And where do you look for that inspiration to change?
I think just following a lot of disciplines outside of the world of graphic design and illustration helps. I follow a lot of ceramic work and other fine arts. Just keeping an eye on what other people are doing can keep it fresh.
Not getting caught up in what your peers are doing, but looking outside your own world.
What does your typical work day look like?
I have a day job at this great company called Interactive Intelligence. I work as a visual UI designer. I spend my days working on these UIs for apps and then after my day job is done, I work on illustration.
So do you see your illustration work as a side project?
I don’t see it as a side project. I just feel like I have two jobs.
Do you feel that having these two ‘jobs’ or disciplines—one digital and one more analogue-based—helps to balance out your work so you don’t reach that burnout?
I feel like my work has been moving progressively towards being more analogue just because I spend so much time pushing pixels at my day job. That’s just a subconscious thing that’s influencing my work currently. So you’re right, I think the two balance each other out really well.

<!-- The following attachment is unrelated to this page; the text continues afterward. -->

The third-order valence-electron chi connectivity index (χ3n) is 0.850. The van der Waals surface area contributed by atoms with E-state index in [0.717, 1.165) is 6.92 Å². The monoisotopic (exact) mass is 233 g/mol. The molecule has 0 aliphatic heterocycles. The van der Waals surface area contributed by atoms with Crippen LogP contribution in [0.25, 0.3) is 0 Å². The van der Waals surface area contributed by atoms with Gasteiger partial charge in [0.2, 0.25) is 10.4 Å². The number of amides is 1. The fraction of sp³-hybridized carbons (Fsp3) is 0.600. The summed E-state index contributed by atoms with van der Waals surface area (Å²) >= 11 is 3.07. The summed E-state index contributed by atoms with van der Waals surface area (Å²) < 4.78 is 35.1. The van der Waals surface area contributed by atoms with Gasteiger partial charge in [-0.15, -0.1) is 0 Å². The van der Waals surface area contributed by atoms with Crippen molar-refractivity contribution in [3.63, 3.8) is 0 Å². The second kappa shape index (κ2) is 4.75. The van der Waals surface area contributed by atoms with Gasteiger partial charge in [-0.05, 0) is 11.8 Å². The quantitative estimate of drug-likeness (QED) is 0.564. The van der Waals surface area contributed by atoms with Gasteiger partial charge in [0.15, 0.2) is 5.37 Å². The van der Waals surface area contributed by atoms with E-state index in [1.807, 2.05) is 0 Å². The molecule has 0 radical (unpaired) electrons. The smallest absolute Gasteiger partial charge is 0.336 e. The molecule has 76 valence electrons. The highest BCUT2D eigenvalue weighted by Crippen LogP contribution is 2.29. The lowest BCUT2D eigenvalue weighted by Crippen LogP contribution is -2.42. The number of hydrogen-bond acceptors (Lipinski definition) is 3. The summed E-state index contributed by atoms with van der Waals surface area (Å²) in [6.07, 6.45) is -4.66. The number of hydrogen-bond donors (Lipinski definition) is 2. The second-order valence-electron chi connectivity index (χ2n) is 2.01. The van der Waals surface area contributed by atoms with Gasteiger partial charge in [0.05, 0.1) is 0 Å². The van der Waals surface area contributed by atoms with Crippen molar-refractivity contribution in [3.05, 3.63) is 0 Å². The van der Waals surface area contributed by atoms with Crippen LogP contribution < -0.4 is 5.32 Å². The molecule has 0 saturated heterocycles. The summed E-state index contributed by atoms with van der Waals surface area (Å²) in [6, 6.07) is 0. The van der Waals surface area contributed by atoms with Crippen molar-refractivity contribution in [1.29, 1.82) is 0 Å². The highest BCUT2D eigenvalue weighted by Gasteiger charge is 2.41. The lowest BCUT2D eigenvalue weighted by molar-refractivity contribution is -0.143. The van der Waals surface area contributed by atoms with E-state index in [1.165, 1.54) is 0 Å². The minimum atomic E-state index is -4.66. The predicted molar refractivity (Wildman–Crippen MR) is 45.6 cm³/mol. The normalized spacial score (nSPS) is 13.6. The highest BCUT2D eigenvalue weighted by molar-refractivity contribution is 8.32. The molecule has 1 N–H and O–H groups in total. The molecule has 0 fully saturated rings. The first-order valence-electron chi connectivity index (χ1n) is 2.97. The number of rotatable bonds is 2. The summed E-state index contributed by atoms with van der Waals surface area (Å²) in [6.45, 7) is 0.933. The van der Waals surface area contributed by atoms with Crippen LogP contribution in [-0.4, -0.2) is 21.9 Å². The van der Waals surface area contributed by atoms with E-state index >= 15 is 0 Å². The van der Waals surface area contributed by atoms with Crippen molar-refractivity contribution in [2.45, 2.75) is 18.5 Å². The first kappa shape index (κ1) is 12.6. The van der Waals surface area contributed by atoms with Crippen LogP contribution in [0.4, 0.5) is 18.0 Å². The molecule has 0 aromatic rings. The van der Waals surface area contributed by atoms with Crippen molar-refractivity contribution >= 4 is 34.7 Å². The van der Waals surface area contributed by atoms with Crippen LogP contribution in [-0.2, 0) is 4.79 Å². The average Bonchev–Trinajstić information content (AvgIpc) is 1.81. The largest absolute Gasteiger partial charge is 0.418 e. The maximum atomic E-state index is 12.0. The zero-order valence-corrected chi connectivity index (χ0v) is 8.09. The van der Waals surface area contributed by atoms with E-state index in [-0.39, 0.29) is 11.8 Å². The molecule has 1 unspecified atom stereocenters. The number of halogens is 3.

Also, I feel like especially for young graduates, having a day job takes a lot of the pressure off. Because you’re not worried about paying rents or the bills so you can focus your creative energy on being creative and not worry about money and all that other gross adult stuff.
What were some of the biggest lessons you learned while working on this project?
- Pencil sketches are so important even for work of such a digital nature. They save time, effort and produce better results.
- Avoiding cliches and repetitive themes can be tricky for classic of such a nature, so using alternative methods of research (podcasts, live performances, etc) really helps in approaching the art with a fresh perspective.
Lastly, moving from New Delhi to Milwaukee seems like a huge shift not just geographically but culturally as well. Do you think that location influences or inspires your work?
Not for this particular project as the content drives the art. Aesthetically, my personal body of work is influenced in a big way by Indian mythology and traditions of art (Rajput, Pahari and Mughal) Thematically, it talks about sisterhood and femininity which are global themes.
What’s next for you?
There’s about 40 books in total and I’m done with 10 so I still have 30 more to do. I’ll be a Shakespeare scholar by the end of this project.
Check out more of Manuja’s work on her website here.